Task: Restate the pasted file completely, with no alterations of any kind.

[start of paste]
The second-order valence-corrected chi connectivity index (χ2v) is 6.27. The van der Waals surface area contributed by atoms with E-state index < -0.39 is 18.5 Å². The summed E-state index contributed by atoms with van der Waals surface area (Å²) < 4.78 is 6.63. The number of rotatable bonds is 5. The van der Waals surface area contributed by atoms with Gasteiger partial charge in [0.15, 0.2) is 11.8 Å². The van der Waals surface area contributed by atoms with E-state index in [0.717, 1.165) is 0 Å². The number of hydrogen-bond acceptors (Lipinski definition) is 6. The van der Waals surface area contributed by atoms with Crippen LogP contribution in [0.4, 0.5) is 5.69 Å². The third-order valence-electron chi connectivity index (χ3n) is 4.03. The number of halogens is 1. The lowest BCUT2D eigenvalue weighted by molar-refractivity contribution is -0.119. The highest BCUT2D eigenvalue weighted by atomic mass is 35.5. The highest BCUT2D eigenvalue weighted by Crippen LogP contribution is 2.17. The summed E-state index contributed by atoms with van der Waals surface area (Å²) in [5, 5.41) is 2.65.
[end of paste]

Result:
The second-order valence-corrected chi connectivity index (χ2v) is 6.27. The van der Waals surface area contributed by atoms with E-state index < -0.39 is 18.5 Å². The summed E-state index contributed by atoms with van der Waals surface area (Å²) < 4.78 is 6.63. The number of rotatable bonds is 5. The van der Waals surface area contributed by atoms with Gasteiger partial charge in [0.15, 0.2) is 11.8 Å². The van der Waals surface area contributed by atoms with E-state index in [0.717, 1.165) is 0 Å². The number of hydrogen-bond acceptors (Lipinski definition) is 6. The van der Waals surface area contributed by atoms with Crippen LogP contribution in [0.4, 0.5) is 5.69 Å². The third-order valence-electron chi connectivity index (χ3n) is 4.03. The number of halogens is 1. The lowest BCUT2D eigenvalue weighted by molar-refractivity contribution is -0.119. The highest BCUT2D eigenvalue weighted by atomic mass is 35.5. The highest BCUT2D eigenvalue weighted by Crippen LogP contribution is 2.17. The summed E-state index contributed by atoms with van der Waals surface area (Å²) in [5, 5.41) is 2.65.